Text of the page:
"This has become my favorite AU fanfiction for all time and I love AUs. I have so fallen in love with your epic work. It is beautifully written, carried me away to the Raj, with vivid detail that seemed accurate and unsparring of "mad dog English" who ventured forth in their English wool with no respect for the full heat of midday Indian sun or the consequences of ignoring the political reality their pretty manners were at odds with. Inspired by Jamie Bell's performance as St. John Rivers from Jane Eyre, you have spun out a most amazing saga re-imagining The Eagle's Marcus Aquila Flavius as the illegitimate son of a wastrel and a prostitute who seeks to restore the honor of his family name. Deep at the heart of St. John Rivers' story are beautiful and profound theological and philosophical musings of Rivers and his eventual spiritual and personal growth as a man who can actually love as his feelings and compassion for the person and situation of Marcus Aquila Flavius (in this AU, an injured British officer serving in India). All of this is told movingly in the context of their love story which suffers against crisis of faith, fears of exposure and severe punishment and execution, echoes of Kipling, parallels to contemporary mishandling of events in Afghanistan, and the mid-East, cultural misunderstanding and chauvinism, etc. What I think impressed me most is the author's generosity with what might be a caricature in other hands and never the hero of an epic, is instead someone worthy of warm regard, whose moral and spiritual growth not only worthy of being followed but is most decidedly wildly exciting given that it is triggered by his romantic entanglement with a British officer of dubious background, when once he had thought to be quietly married to plain little Jane Eyre and converting the infidels. You are a subtle, gifted author, whose sequel I also read and enjoyed. I look forward to your other works. And if you have other names you write under I hope you will let me know. I have tried to search under demon_rum with no success. I feel I have left a lot out of my review, but after I read this back in the summer, I went through that sadness one feels after reading something truly wonderful that is hard to leave behind and I could not comment on it right away. I had to get back to my own real life, sort of like returning to the surface after a very long deep sea dive, and get reacclimatized. I haven't even read all of your pieces here at AO3 yet. So I have a few things left me. I hope you will make the transition to published writing if you wish. I think that you should try publishing this. Change the name of the Marcus character and a little of the background: I think that the new background you have given him already is different enough of a story from R.S's. The Eagles of the Ninth. This is just such a beautifully fascinating story and beautifully developed character study (for both main characters and with very nice secondary characters as the bishop and his aide. The research and the details are vividly presented in the narrative and not mere exposition. The tone is elegant and witty. It is a shame that more people have not read the story because they do not understand that Jamie Bell played St. John Rivers in Jane Eyre and that your AU then extrapolates a future in which he meets a Marcus Aquila Flavius as a British officer in the Victorian Raj (if the word "Raj" applies to that era). The endnotes are indeed fantastic and a pleasure to read, by the way."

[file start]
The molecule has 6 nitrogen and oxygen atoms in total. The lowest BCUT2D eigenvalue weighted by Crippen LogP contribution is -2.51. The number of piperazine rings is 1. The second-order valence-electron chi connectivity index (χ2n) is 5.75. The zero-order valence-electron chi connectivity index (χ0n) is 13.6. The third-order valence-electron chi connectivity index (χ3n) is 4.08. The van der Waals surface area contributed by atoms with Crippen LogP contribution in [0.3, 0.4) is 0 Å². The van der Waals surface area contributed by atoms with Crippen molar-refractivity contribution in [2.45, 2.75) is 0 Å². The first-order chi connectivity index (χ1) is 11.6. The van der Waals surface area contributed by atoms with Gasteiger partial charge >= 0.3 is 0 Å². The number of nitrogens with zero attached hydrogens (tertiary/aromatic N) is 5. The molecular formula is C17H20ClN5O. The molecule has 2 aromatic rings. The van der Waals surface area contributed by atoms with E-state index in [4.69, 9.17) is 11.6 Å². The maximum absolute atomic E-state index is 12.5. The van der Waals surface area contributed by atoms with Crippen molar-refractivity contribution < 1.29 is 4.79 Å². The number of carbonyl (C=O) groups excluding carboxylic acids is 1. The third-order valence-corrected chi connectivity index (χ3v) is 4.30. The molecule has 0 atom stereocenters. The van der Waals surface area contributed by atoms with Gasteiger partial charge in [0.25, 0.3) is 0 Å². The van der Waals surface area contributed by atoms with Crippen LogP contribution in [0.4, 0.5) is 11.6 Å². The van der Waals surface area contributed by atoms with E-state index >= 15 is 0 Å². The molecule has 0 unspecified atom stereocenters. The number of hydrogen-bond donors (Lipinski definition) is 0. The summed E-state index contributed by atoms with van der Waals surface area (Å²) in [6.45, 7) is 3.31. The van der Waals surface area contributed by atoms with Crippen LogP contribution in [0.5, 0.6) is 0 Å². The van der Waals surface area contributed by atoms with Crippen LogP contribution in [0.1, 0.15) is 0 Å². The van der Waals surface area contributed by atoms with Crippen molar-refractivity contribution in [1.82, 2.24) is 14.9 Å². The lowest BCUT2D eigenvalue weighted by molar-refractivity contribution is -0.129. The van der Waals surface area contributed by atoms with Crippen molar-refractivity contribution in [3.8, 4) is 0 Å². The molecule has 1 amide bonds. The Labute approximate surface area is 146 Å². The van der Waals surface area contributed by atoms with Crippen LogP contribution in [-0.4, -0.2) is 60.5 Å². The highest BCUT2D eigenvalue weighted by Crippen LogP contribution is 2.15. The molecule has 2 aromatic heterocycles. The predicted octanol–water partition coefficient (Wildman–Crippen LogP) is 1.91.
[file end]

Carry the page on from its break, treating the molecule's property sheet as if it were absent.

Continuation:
"After staying up way past my bedtime last night to finish this--because I couldn't just LEAVE them all heartbroken and sad--I'm kind of at a loss for words to say how much I loved this. Having written several historical AUs myself, I know exactly how much research goes into something like this and it's incredibly impressive what you've done here. I mean, it's relatively easy to find out what the EIC was doing but things like the names of clothing items or what they would have been reading or common slang--so much more difficult! And then to weave all of that into the creation of a world that feels real and believable and authentic, yet in such a way that you aren't hitting the reader over the head with facts--well, you've done an absolutely marvelous job with it.
And the characters--I am so in love with both Marcus and St. John. They both felt very authentic to the period and each with their own little quirks that made them truly come alive. My heart kept twisting whenever things about Marcus's past were revealed or when he was having trouble with his leg and then St. John would be there helping him--I adore h/c! And I KNEW that BAD THINGS would happen, and I was so devastated when they fall apart, but then--THEN--THANK YOU FOR THE HAPPY ENDING. The moment when Marcus first hears St. John say the prayer and is so taken with him--I totally fell in love with them both. And the part when Marcus reveals that he loves St. John--it brought tears to my eyes. And then the part that really set me off was when St. John decides to give his money to Muniya because he wants to see her eyes, which are Marcus's, smiling at him. I was this happy, sobbing, overcome little ball by the end of this and it was wonderful.
I also loved when they go to the symphony together because it reminded me of when Stephen and Jack first meet. :)
And I loved the really strong friendship that develops between them as a precursor to the romance--you showed that beautifully. And the sex! That was one of the parts that impressed me the most because it was both erotic yet also completely in character for the time period.
And, historian that I am, I adored all the notes!! I don't know much about colonial British India, so I found everything fascinating.I know I will be coming back to this fic as a model for how to write historical fiction because it is just so excellent."
- Anonymous. Fill: Passion & Profession, 10 May 2011 - 14 October 2011. (Accessed 10 January 2013)
- demon_rum. Fic: Passion & Profession - Master Post, 21 November 2011. (Accessed 10 January 2013)
- frodo's brother Reader comment, 2 October 2012. (Accessed 10 January 2013)
- riventhorn Reader comment, 12 December 2011. (Accessed 10 January 2013)